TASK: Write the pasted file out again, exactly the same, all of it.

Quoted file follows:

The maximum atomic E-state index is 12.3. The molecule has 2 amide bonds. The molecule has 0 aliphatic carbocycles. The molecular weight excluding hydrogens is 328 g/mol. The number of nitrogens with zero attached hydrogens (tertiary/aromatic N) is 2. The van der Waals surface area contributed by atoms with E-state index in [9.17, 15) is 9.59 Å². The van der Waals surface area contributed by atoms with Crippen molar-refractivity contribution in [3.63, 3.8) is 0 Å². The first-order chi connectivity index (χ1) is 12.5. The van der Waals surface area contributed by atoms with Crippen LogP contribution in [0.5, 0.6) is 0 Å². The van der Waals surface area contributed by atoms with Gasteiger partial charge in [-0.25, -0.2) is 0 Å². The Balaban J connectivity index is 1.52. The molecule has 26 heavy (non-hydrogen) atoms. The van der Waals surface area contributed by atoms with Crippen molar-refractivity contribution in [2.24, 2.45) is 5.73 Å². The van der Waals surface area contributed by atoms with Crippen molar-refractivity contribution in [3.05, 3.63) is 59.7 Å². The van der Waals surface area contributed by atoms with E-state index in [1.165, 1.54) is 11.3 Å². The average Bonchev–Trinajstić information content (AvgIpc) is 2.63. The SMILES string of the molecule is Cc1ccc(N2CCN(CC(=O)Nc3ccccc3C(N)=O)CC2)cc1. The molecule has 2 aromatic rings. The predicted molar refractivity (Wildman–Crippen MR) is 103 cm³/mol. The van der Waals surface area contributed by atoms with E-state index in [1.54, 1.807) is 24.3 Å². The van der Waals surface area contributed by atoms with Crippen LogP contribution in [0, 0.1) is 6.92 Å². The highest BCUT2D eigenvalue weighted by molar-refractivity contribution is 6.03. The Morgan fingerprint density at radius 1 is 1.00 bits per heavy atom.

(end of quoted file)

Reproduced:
The maximum atomic E-state index is 12.3. The molecule has 2 amide bonds. The molecule has 0 aliphatic carbocycles. The molecular weight excluding hydrogens is 328 g/mol. The number of nitrogens with zero attached hydrogens (tertiary/aromatic N) is 2. The van der Waals surface area contributed by atoms with E-state index in [9.17, 15) is 9.59 Å². The van der Waals surface area contributed by atoms with Crippen molar-refractivity contribution in [3.63, 3.8) is 0 Å². The first-order chi connectivity index (χ1) is 12.5. The van der Waals surface area contributed by atoms with Crippen LogP contribution in [0.5, 0.6) is 0 Å². The van der Waals surface area contributed by atoms with Gasteiger partial charge in [-0.25, -0.2) is 0 Å². The Balaban J connectivity index is 1.52. The molecule has 26 heavy (non-hydrogen) atoms. The van der Waals surface area contributed by atoms with Crippen molar-refractivity contribution in [2.24, 2.45) is 5.73 Å². The van der Waals surface area contributed by atoms with Crippen molar-refractivity contribution in [3.05, 3.63) is 59.7 Å². The van der Waals surface area contributed by atoms with E-state index in [1.165, 1.54) is 11.3 Å². The average Bonchev–Trinajstić information content (AvgIpc) is 2.63. The SMILES string of the molecule is Cc1ccc(N2CCN(CC(=O)Nc3ccccc3C(N)=O)CC2)cc1. The molecule has 2 aromatic rings. The predicted molar refractivity (Wildman–Crippen MR) is 103 cm³/mol. The van der Waals surface area contributed by atoms with E-state index in [1.54, 1.807) is 24.3 Å². The van der Waals surface area contributed by atoms with Crippen LogP contribution in [0, 0.1) is 6.92 Å². The highest BCUT2D eigenvalue weighted by molar-refractivity contribution is 6.03. The Morgan fingerprint density at radius 1 is 1.00 bits per heavy atom.